While changing customers’ perceptions about TVC might seem a daunting task, Pearson talks confidently about the business. A former director of business development at USWest International who went on to an international career in cable and fiber-optic networks, Pearson said investors in TVC see Groton as a possible springboard to acquire other cable operations around the country.
Key to the business is the Internet. While entertainment viewing may migrate to cheap options such as Netflix and Hulu, the Internet remains a platform that requires a cable delivery system for which people will pay.
“We think this is a great, long-term business,” Pearson said. “We need this business to be successful.”
Thames Valley Communication Beefs Up Their Service for Free
The company said it has completed upgrades that would bring faster service to customers.
Thames Valley Communications, a phone, Internet and cable company with residential and business customers in Groton, Gales Ferry, Stonington and Pawcatuck said that it has recently completed upgrades and have boosted connection speeds “considerably.”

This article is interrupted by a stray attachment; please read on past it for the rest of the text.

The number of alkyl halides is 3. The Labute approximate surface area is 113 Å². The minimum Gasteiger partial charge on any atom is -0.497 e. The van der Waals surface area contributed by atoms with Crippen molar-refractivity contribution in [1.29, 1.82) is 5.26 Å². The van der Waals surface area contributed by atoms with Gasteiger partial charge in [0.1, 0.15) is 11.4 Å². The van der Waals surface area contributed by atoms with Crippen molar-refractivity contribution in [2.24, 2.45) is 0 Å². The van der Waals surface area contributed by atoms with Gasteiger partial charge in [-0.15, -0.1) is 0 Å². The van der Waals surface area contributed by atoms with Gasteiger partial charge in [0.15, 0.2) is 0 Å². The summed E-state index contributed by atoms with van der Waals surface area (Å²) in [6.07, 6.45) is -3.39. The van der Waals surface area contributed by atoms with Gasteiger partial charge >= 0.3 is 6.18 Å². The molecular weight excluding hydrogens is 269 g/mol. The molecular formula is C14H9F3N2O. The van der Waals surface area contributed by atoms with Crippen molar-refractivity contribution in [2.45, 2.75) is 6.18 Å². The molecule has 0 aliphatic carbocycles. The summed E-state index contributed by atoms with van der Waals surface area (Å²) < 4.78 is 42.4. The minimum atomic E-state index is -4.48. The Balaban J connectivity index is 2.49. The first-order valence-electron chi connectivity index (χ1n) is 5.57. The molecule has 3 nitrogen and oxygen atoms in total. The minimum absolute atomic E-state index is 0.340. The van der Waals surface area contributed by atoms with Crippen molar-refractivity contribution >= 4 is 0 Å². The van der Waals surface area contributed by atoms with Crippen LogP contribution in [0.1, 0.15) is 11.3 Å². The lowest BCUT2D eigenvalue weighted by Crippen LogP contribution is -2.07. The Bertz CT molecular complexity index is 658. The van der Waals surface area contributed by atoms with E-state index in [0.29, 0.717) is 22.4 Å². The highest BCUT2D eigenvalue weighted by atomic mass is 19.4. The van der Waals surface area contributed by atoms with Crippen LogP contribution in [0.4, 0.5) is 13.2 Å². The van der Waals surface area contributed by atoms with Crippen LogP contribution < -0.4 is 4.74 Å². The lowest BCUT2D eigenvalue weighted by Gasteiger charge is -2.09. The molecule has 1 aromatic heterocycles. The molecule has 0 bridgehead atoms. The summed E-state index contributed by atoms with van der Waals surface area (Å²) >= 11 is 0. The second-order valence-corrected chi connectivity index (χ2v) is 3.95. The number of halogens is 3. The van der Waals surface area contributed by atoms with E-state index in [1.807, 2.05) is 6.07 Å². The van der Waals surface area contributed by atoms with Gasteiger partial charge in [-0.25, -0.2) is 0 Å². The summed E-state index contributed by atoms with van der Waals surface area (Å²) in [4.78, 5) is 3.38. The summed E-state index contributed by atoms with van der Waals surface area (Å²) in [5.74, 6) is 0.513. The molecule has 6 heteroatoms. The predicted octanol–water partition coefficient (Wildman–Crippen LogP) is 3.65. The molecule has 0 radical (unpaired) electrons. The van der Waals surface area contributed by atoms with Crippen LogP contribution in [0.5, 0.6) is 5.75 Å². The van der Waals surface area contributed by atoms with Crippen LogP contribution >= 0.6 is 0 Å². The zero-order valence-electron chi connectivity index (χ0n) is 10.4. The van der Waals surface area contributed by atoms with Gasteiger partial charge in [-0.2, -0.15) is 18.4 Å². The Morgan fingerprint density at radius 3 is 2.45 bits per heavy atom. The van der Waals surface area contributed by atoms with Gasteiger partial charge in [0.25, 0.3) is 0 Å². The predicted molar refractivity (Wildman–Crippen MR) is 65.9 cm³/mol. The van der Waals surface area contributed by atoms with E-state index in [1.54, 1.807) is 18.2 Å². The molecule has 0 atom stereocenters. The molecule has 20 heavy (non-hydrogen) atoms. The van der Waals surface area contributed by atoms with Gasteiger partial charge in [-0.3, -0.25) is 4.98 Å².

According to a report in The Day, the upgrades came at no cost to customers and they will soon see “more choice video-on-demand service, more HD channels and even faster internet speeds.”
Patch reported earlier that the cable company was recently sold by the City of Groton to CTP Investors, LLC for $150,000 after the city continued to lose money in the venture. Bill Pearson, the company’s new president and CEO said at the time, “We intend to be actively involved in the community. If we have one message for the citizens and businesses of the Thames Valley, it is that the TVC is here to stay and we hope you continue to support this local business.”
Call 860-446-4009 for more information about TVC or visit their website.
TVC says new upgrades will speed Internet service to customers in the region
By Lee Howard
Publication: The Day
Groton – Thames Valley Communications announced this week that it has finished upgrades that will bring faster Internet service to its coverage area including Gales Ferry, Groton, Mystic, Stonington and Pawcatuck.